The Week in TV: The Circle of Life
Pop Up Video: Twitter before Twitter was Twitter.
A lot of entrances and exits to talk about. This was the week in TV Land:
• Good news: VH1, which in recent years has given itself over almost entirely to horrid reality shows starring people you would avoid at all costs if you knew them in real life, is bringing a little music back into its lineup by reviving Pop Up Video, the trivia-laced music video show that originally ran from 1996-2002 and is the source of probably one-third of your musical knowledge. Co-creator Wood Thompson is returning as an executive producer. The network has ordered 60 half-hour episodes that will begin airing this fall, with one major change from the previous installment: hip-hop is now included in the mix. Per The Hollywood Reporter, hip-hop was left out of the original series because the genre was apparently the purview of MTV; your jokes here about MTV's street cred are as good as anyone's, so go ahead and write your own. Anyway, now that MTV has actually removed the words "Music Television" from its logo and started filling every spare second on its schedule with Jersey Shore specials, VH1 can have hip-hop. The THR story linked above is also worth reading to see Thompson adorably complain about how Twitter ripped off his idea, as if no one ever thought of short-form jokes before he stuck them into Van Halen videos.
• Christopher Meloni, having had enough of finding raped corpses next to raped garbage in dumpsters that were somehow also raped, is leaving Law & Order: Special Victims Unit. He won't be returning for the show's upcoming 13th season, which will open with a special musical number featuring Neil Patrick Harris and the Muppets. Kidding! Someone gets raped. Anyway, Meloni wasn't able to come to agreeable contract terms with producers Universal Media Studios, though as many have pointed out, Meloni started talking a year ago about how he was ready to hang up his shield. Although NBC would be loath to admit it, this is probably as good a time as any for the show to end. It's been a solid decade-plus, but the show's best days are long behind it.
• Jeff Conaway died Friday at the age of 60. He'd been struggling with drugs and alcohol for years, even going back to his time on Taxi. After leaving that sitcom, he bounced around TV and movies for most of the 1980s and '90s; his steadiest work came when he was cast in Babylon 5. The end of his career was marked by sad appearances on VH1, first on Celebrity Fit Club, which he left to attend rehab, then Celebrity Rehab With Dr. Drew. He confessed on the latter to a variety of childhood traumas and long-standing substance-abuse issues, as well as regular thoughts of suicide. It's a sad end for a guy who made some great TV.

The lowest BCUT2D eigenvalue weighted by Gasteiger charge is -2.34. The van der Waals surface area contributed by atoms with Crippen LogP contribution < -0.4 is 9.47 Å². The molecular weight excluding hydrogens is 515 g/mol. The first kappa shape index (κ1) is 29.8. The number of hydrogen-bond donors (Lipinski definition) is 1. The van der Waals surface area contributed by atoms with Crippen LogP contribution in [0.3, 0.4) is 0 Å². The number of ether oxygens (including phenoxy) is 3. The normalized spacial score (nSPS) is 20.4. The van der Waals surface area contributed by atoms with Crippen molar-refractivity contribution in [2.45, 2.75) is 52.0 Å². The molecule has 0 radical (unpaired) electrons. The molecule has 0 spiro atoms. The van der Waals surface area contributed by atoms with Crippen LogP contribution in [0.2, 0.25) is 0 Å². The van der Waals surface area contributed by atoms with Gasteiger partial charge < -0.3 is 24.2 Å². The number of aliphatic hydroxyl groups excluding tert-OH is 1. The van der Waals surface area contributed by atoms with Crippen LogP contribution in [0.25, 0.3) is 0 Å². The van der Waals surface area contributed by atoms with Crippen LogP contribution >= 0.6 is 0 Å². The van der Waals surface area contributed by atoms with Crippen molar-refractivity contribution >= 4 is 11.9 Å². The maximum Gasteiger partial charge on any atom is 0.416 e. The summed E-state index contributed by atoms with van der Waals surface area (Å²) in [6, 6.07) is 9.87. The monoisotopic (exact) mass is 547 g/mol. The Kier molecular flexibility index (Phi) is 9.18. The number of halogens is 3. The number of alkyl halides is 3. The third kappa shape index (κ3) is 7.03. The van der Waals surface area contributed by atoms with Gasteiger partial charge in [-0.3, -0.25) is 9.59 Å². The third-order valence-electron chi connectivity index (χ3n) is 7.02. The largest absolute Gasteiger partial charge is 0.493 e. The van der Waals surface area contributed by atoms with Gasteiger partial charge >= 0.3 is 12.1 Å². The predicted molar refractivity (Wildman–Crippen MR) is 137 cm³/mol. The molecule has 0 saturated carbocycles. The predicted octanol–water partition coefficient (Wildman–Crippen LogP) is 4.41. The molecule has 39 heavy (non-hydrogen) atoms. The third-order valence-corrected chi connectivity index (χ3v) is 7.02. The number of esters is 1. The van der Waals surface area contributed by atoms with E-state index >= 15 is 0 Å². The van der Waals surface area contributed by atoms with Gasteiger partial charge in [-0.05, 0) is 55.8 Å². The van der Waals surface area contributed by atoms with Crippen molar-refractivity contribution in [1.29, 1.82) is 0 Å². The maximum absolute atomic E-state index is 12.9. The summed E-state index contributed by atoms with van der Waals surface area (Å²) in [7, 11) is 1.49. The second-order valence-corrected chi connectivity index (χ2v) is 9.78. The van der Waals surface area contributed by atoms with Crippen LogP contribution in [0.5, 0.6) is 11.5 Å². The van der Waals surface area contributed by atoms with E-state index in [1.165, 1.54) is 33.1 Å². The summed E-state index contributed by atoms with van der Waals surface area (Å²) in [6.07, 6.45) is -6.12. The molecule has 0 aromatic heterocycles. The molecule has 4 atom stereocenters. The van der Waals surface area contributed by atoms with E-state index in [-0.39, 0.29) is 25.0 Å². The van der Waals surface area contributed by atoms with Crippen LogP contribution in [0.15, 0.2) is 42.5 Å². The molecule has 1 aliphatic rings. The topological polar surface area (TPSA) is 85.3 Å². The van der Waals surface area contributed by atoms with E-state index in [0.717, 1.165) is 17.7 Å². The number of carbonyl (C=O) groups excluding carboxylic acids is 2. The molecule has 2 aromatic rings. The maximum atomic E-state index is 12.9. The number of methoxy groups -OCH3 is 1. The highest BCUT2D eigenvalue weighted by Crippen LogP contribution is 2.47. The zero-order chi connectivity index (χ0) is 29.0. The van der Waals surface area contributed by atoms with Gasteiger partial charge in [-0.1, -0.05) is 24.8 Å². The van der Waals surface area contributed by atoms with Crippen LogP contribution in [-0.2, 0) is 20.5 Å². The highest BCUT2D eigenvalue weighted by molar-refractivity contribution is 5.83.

• The list of classic blunders needs to be expanded. After "Never get involved in a land war in Asia" and "Never go against a Sicilian when death is on the line," we should add "Never screw over a public persona, especially a stand-up comedian." Eugene Mirman recently got hosed by Time Warner Cable, who rescheduled an appointment without notifying him and then continued to reschedule it until he was one step short of madness. To respond, Mirman wrote an open letter that he published in some New York papers, including the New York Press. Money quote: he referred to TWC as acting like "a controlling, abusive husband on an episode of Law & Order." TWC director of digital communications Jeff Simmermon responded to the letter on the corporate blog, where he dutifully eats crow by detailing TWC's historic problem areas and talking about ways the company is trying to improve them. Now if only Patton Oswalt could get Comcast to tell me just what the hell Xfinity is.
• Chris Hardwick's Nerdist podcast is a fantastic listen for comedy nerds (and nerds in general), since he discusses the actual work and process with a variety of performers. The hour-long shows are pretty free-form and highly entertaining, which is why BBC America is creating a "pilot/special" based on the podcast that will be a "panel talk show" in which Hardwick and guests will riff on comic books, movies, comedy, and burger salad. Hardwick has also signed to host the network's "Ministry of Laughs" Saturday-night comedy block, which you will probably not watch but will tell people you did.
• Jimmy Fallon knows what works for him, and he does it well:
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